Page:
Of business, politics and the challenges in the way
DR. BILAL AHMAD KHAN
India believes in maintaining friendly relations with global world especially with neighboring countries including Pakistan. For maintaining cordial relation with Pakistan a number of initiatives have been made by GoI which includes LoC Trade in J&K State as well. Trade is bound to develop between people of two neighboring countries or borders. Owing to proximity and socio-cultural and ethnic relations, the economic linkage and dependability develop automatically for the mutual benefit of the people of borders. Such trading activities have been traditionally going on in most of the border areas of the neighboring countries of the world. Various physical, political and environmental conditions of the neighboring countries or borders, however, govern or decide the intensity, volume and nature of the cross-country or cross-border trade. India’s trade links with its neighboring countries are centuries old. The history of trade with China and Central Asia could be traced back from the ancient Silk Road route since the Roman times. Trade through Nathla Pass accounted for 80% of total cross border trade between China and India in early 1900s. Trade with the East Asian nations through the sea route in the east has a glorious history. Since the partition of India, the events and policy trends have led to distances between India and Pakistan. Nevertheless in terms of history, culture, language and religions, both countries have much in common. Geography has made us neighbor. Lot of such measures have taken place to initiate peace process that could help resolve the political conflict between India and Pakistan and normalize bilateral relations and economic cooperation between the two nations for the betterment and welfare of their masses.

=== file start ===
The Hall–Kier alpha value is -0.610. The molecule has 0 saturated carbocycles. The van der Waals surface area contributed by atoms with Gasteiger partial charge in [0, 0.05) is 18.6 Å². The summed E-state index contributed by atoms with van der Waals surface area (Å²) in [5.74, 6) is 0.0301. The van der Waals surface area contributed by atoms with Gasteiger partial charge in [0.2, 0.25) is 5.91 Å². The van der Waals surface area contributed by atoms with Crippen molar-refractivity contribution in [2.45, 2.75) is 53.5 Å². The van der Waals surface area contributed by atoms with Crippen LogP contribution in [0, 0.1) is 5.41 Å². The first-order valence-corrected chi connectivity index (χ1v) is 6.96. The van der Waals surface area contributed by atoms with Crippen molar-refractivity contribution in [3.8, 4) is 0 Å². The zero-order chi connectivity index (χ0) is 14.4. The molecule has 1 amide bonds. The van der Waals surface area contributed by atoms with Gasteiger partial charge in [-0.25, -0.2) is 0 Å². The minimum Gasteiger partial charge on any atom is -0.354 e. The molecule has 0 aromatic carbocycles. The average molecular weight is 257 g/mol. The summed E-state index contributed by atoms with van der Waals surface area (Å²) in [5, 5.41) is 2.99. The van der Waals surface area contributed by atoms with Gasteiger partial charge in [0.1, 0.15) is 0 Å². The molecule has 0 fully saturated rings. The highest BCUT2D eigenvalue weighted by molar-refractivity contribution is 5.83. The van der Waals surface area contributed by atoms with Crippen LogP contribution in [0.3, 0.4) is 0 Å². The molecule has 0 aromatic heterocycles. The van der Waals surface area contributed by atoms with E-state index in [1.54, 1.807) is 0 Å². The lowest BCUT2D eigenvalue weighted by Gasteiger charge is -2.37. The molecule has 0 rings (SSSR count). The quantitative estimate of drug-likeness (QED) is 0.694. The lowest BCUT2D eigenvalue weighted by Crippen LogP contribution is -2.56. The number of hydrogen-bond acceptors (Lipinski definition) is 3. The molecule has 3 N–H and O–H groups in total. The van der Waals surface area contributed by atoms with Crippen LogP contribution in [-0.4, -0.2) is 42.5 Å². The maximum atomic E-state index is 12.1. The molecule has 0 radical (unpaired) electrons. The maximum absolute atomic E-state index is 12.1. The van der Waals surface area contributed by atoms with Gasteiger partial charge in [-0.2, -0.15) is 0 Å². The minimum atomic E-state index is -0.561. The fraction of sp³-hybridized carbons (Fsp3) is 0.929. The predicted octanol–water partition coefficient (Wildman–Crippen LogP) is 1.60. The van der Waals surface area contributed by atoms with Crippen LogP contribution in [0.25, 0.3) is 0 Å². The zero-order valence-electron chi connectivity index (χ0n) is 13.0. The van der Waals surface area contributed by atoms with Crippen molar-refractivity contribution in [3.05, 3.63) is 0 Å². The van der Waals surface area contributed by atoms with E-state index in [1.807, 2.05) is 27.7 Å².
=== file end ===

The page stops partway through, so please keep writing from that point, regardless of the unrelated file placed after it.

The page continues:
The State of J&K being at the terminal end of the country, along with poor connectivity, constitutes a delicate economy. Opening borders and bringing about economic integration with various regions of the state is a dire need. Being equally seized of the situation, India and Pakistan have developed CBM structures and agreements from the days of their independence. Most of the CBMs were preceded by the wars and periods of high tension. A look at the history of relations over the years shows that India and Pakistan have moved forward on CBMs.
The present LOC trade is also the result of a series of CBMs taken in the past. The Srinagar – Muzafarabad (April -2005) and Rowalkote-Poonch (June -2006) bus services and ultimately the cross border trade was realization of the dreams and aspirations of the people of the divided Jammu and Kashmir. The decision to initiate trade across the LoC was the outcome of a meeting between the Prime Minister of India and the President of Pakistan in April, 2005. Further discussions were held on the subject during the Technical-level talks between the two countries at New Delhi on May 2–3, 2006 as a part of Confidence Building Measures (CBMs). At this meeting, it was agreed that the Cross LoC trade would be by way of truck services; the list of items for trade would be identified; and the exchange of delegations between the Chambers of Commerce on both sides would be facilitated.